ARCHIVE SITE - Last updated Jan. 19, 2017. Please visit www.NACWA.org for the latest NACWA information.
The results of the 2016 elections will bring a dramatic shift in political power to Washington, DC. While the contours of President-elect Donald Trump’s agenda are becoming more clear – including key nominations for Cabinet positions – the specific policy initiatives the new Administration will pursue on environmental, infrastructure, and water quality issues are still in flux. How the new Administration will work with the new Congress is also unclear.
Transition Letter Makes Key Clean Water Recommendations
NACWA’s formal transition letter was transmitted to President-elect Trump and members of his transition team on December 12. It follows an earlier communication that NACWA sent in August to both the Trump and Clinton campaigns detailing suggested issues for discussion on the campaign trail.
NACWA’s transition letter outlines a number of key clean water issues and recommendations for the new Administration’s consideration. NACWA has also met with members of President-elect Trump’s transition team in recent days to discuss these ideas and recommendations in more detail.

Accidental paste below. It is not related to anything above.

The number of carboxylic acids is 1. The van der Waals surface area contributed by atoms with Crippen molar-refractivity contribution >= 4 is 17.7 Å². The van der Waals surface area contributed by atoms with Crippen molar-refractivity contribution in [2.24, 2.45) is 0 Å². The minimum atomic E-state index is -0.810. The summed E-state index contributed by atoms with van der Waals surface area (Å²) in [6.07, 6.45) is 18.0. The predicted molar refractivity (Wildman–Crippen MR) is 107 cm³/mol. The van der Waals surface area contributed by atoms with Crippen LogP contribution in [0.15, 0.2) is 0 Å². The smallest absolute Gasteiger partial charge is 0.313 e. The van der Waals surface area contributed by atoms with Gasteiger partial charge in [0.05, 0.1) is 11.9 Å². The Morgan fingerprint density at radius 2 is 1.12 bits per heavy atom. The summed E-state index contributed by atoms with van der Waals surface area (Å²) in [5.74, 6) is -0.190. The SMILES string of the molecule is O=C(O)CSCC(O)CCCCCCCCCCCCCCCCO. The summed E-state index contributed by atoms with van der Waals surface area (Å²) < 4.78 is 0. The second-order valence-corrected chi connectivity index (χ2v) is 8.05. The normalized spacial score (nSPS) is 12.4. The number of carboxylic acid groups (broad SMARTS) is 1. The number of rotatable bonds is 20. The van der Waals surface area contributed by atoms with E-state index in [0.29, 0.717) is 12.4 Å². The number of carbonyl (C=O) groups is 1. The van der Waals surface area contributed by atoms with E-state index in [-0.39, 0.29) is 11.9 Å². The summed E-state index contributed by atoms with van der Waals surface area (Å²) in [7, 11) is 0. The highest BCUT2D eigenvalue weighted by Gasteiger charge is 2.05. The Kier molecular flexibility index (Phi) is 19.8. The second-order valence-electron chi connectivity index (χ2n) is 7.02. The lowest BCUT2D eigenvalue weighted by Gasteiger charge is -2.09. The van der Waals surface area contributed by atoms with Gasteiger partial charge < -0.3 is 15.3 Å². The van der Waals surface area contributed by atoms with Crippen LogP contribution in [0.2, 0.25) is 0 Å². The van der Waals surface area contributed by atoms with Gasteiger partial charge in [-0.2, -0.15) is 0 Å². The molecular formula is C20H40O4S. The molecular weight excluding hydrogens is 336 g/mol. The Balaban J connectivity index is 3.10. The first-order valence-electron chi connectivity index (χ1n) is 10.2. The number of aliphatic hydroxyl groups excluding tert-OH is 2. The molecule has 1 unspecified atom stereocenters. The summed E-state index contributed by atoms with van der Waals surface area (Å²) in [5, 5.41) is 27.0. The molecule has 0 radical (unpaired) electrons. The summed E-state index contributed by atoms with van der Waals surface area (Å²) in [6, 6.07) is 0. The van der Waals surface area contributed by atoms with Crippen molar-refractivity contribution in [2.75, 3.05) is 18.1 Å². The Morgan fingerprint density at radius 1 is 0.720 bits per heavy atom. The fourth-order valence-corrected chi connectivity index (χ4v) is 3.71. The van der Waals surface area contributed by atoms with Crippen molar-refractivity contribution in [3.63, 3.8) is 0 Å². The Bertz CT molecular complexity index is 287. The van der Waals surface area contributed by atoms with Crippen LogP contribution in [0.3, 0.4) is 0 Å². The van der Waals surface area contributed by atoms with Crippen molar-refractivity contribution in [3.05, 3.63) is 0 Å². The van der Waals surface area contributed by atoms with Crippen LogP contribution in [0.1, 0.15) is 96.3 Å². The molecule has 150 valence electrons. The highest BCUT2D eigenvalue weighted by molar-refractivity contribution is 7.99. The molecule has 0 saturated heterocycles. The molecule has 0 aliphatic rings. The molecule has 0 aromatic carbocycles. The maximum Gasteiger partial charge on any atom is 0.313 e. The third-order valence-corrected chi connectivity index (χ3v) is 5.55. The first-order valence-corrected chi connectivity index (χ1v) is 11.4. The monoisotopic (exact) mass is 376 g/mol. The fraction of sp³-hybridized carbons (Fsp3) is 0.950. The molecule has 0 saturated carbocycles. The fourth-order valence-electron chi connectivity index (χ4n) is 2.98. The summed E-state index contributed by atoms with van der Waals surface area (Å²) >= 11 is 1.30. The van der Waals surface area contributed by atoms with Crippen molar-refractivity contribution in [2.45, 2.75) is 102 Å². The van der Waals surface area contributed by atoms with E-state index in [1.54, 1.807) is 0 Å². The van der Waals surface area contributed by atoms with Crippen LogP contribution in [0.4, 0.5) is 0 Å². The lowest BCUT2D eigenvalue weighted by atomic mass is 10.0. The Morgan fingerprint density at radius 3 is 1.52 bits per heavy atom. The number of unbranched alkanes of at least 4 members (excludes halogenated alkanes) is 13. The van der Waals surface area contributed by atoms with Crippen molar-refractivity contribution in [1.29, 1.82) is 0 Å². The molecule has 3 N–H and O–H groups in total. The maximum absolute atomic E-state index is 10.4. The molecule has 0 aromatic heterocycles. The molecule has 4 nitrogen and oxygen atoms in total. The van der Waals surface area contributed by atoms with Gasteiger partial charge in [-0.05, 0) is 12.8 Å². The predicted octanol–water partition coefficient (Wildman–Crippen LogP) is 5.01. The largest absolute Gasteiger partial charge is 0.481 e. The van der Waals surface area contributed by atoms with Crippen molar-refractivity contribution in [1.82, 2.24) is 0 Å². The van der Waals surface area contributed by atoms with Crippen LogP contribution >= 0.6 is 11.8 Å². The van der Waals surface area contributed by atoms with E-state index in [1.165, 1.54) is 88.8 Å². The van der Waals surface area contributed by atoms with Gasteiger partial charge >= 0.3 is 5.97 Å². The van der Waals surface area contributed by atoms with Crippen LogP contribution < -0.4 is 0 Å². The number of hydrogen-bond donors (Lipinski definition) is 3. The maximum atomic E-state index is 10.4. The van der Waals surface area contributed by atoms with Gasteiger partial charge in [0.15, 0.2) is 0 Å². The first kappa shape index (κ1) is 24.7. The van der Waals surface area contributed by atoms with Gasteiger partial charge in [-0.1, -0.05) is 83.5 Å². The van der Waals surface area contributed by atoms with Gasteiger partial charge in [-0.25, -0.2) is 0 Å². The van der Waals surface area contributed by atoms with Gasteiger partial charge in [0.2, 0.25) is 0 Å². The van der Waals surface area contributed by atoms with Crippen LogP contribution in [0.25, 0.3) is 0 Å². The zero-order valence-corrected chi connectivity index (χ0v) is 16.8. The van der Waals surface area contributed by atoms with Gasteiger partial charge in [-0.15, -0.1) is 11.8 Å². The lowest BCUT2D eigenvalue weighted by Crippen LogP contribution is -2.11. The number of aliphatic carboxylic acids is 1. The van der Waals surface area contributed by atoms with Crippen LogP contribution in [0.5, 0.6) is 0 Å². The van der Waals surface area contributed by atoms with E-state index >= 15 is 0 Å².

2017 Political Landscape to Provide Opportunities & Challenges
With Republicans in full control of the White House and Congress, the political dynamic in Washington, DC, in 2017 – and the resulting impact throughout the nation – will be significantly different than the past eight years. This will present the municipal clean water community with both opportunities and challenges.
On the one hand, President-elect Trump has made clear his desire to significantly invest in the nation’s infrastructure. This is an area where broad bipartisan support in Congress is possible and the municipal clean water community could be part of a major infrastructure bill next year. The new Administration is also likely to focus on significant regulatory reform efforts, which could allow the public clean water sector to help change some of the more onerous and less effective current regulations, as well as continue to advance and promote innovation. These are all excellent opportunities for NACWA and its members.